Craftsman table saw tuning semi-saga.

Or bringing road debris back from the dead.
Well once again, I got sick of burning wood on my old table saw (actually it is somewhat new to me) and decided to do something about it this morning. For the third time since spring I begin to loosen the trunion bolts to adjust the blade camber to the miter slots. Got the back three bolts loose easily. Okay now for the front three. All of a sudden I remember why I hate this job; It is nearly impossible to get to the front three bolts. So I start looking. Well, I figured that the sheet metal directly in front of the bolts isn't bearing any weight so off it comes. I removed (jigsaw/file) enough metal to either side of the blade tilt lock so I could swing a wrench. Boy did that make things easier.
Okay, so now all the bolts are loose. I measure the distance to the same tooth at the front and back with a small dowel and the miter gauge. Beat trunion with hammer. Measure. Repeat. Problem. Trunion will not move. Check to make sure bolts are loose. Yep. Try again. Nothing. Remove a bolts and make sure there is room for play in trunion casting. Yep.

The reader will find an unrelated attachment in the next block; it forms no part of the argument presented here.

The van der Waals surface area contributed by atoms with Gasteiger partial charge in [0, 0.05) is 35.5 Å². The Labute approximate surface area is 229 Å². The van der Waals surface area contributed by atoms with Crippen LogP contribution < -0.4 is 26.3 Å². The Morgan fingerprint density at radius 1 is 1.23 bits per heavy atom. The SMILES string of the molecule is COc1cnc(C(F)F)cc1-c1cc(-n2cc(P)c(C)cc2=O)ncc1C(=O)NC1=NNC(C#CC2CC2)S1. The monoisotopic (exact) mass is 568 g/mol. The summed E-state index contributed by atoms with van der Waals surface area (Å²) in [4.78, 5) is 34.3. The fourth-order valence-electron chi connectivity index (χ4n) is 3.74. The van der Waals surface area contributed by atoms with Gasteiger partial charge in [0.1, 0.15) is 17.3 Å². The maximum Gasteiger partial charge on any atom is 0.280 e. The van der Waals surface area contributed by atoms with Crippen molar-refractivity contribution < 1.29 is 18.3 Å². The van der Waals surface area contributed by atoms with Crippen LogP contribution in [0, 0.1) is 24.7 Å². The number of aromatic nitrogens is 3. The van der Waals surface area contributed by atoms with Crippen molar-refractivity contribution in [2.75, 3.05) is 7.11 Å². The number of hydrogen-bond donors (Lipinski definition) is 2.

Huh?
Contemplate situation over a large glass of RC.
Oh.
The trunion screws have an integral star washer. This washer has been over tightened into the aluminum (?) trunion and has imprinted itself into the metal, thus effectively removing any allowance for play. Solution: put flat washers between integral washer and aluminum (?) trunion to span imprint.
Don't you love the feeling you get when you figure something out, but hate yourself for not thinking of it sooner?
Tap, Tap, Use dowel to measure, Tighten, Done.
Next comes the fence. Adjust the fence to the miter slot. Easy. Done.
Test on MDF. Still burns. Measure front and rear distance to fence. Wow, off by almost 1/16". So I checked the miter slots for parallelism using one of them fancy INCRA rules. They were parallel. Therefore the blade is not parallel to the miter slot. I get to start over.
However, this time around, I already have access to the front three trunion bolts. Also, this time I used the INCRA rule to measure the tooth distance from the miter slot. Done in a few minutes. Then I reset the fence to the miter slot. The test cut was flawless!! I might be able to hold off on getting one of those discontinued Beisemeyer fences. http://www.biesemeyer.com/specials/index.htm